One of the more interesting gins is this gem from Peru. In this land where Pisco originated and is king (along with wines), it’s not common to see many other spirits categories. The Ron Cartavio distillery located in Cartavio, Peru produces some amazingly very well-valued rum orchestrated by Master Distiller, Federico Schulz, who studied under Don Pancho Fernandez, himself. One of Federico’s dreams was to create his own gin, so Antagonic was born. Distilled from 100% sugar cane molasses, over 50 proprietary botanicals are used in making this complexed and delicate spirit, most of which are sourced from the Brazilian rainforest. This gin works well in many cocktails, but just love it in a G&T, preferably Fever Tree elderflower tonic. 

RUTTE (43% ABV)- Holland

The Rutte family has been making genever, various gins and other spirits in Holland since 1872. Jan Rutte is the sixth generation distiller following in her family’s footsteps. This beautifully delicate and slightly citrus gin is made with juniper, coriander, angelica, orris root, cinnamon, fresh orange peel and fennel. One of their secrets is that they claim to peel the fresh oranges all by hand which helps give this gin a very unique floral and citrus character. I simply enjoy this gin over ice with a slice of orange or in a Negroni for its dry citrus character.


Japanese gin may be new to our market, but it’s definitely not a new fad. They have been distilling gin since shortly after World War II ended, but incorporate a refreshing and unique profile than traditional London dry style. I call this the flavored vodka drinker’s gin. The first gin released by Suntory, the name "Roku" is Japanese for "Six" which refers to the six Japanese botanicals used. Sakura flower (cherry blossoms), sakura leaf (cherry leaf), sencha tea (green tea), Gyokuro tea (refined green tea), sanshō pepper and yuzu are utilized along with eight other traditional gin botanicals. The gin is distilled using a selection of different pot stills. This gin is fun to sip on over ice with a splash of soda and slice of meyer lemon or, dare I say, in a Cosmopolitan in lieu of citrus vodka.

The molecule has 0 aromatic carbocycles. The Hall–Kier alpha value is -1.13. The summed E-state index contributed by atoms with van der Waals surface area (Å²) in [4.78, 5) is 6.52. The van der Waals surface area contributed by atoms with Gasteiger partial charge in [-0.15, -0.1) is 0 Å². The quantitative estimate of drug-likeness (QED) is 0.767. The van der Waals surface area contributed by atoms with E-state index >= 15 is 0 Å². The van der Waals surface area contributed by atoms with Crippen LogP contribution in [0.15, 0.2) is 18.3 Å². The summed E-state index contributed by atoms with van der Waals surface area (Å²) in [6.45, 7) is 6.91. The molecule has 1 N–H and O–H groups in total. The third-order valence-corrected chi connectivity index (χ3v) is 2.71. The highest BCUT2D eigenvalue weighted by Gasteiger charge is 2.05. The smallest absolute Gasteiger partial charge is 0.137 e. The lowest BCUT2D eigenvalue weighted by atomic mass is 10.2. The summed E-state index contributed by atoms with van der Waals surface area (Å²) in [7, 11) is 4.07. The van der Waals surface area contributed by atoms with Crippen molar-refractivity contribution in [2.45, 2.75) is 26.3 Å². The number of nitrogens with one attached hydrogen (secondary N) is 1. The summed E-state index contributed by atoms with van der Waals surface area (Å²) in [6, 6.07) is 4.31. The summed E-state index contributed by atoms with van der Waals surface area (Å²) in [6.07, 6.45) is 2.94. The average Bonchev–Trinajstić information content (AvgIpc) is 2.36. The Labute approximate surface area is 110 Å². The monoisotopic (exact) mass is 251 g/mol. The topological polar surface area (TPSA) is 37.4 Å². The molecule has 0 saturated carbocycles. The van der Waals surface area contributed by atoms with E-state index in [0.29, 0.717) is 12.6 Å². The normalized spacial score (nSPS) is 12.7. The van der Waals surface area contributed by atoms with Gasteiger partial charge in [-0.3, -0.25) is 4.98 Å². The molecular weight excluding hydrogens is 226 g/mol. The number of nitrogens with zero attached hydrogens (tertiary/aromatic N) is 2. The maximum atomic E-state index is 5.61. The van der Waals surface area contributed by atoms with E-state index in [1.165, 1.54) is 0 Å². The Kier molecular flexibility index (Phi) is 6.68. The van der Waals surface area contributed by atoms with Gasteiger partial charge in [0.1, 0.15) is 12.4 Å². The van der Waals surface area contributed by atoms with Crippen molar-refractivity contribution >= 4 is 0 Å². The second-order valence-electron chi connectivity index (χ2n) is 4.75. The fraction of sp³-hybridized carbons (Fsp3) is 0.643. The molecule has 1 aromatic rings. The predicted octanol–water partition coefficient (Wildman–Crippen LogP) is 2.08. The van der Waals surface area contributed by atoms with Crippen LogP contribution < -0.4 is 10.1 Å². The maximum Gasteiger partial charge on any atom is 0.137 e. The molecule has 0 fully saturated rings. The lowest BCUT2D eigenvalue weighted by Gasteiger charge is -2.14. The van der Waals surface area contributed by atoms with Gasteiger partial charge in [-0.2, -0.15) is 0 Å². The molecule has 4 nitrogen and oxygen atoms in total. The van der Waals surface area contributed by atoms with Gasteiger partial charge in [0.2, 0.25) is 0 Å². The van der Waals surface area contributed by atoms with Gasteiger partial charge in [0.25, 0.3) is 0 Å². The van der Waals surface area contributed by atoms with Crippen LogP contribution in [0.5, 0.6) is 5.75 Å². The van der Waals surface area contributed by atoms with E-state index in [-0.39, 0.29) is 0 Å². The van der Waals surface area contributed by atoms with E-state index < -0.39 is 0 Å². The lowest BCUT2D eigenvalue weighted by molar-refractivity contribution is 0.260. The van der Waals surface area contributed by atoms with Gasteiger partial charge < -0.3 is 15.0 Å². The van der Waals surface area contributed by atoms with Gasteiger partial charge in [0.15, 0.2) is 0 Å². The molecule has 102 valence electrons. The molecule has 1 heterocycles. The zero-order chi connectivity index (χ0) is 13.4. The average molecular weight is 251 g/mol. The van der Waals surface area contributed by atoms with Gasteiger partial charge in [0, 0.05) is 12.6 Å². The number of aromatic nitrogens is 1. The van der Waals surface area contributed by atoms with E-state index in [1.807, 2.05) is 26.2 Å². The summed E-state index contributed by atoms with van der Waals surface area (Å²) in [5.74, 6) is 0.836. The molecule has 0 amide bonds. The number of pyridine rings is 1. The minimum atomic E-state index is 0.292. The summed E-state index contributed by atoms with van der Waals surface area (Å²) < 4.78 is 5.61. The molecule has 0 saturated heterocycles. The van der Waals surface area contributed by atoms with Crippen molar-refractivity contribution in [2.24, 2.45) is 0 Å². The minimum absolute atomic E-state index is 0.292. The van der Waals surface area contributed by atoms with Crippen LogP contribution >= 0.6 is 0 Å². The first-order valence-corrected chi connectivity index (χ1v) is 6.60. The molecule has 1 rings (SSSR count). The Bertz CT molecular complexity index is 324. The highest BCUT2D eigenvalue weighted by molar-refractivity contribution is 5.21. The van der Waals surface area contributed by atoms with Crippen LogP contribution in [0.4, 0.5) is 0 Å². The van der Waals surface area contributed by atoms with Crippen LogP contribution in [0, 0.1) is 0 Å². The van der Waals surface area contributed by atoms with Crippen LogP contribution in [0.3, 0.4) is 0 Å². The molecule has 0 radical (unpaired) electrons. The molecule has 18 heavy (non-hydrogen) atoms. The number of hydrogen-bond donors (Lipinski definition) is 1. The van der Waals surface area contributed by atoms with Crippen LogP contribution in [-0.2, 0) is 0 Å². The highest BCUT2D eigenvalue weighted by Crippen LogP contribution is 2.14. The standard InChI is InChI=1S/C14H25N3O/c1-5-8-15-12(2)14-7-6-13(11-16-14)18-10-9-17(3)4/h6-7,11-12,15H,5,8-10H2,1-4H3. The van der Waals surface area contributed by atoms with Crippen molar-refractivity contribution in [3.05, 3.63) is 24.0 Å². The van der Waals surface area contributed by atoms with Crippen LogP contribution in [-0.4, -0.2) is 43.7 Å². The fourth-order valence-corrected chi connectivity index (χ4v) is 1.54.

LIGHTHOUSE (42% ABV)- New Zealand

The Lighthouse distillery was established in 2005 by Neil Catherall and is now owned by our own Las Vegas Golden Knights owner, Bill Foley. Lighthouse Gin’s inspiration came from the Cape Palliser Lighthouse at the southernmost tip of the North Island of New Zealand. With the famous lighthouse in mind, founder and Master Distiller, Neil Catherall, spent several years researching and experimenting with a variety of native botanicals, including fresh zest from New Zealand-grown navel oranges and Yen Ben lemons, to create a unique small batch gin. During his years of research, Neil designed a 200-litre copper still from scratch and had it built by the local craftsmen. With his custom still built and his unique botanical formula complete, Neil went to work crafting the first batches of Lighthouse gin. Since then, Rachel Hall was added to the team to assist Neil with meeting production demand. I would recommend using Lighthouse in some fun classics such as the Singapore Sling, Aviation, Ramos Gin Fizz and Monkey Gland. 

Gin has evolved greatly and vastly and has become a mainstream spirit worldwide. In Part 2, we will take advantage of the craft distillery boom and delve into some of my favorite North American gins… ‘Til then!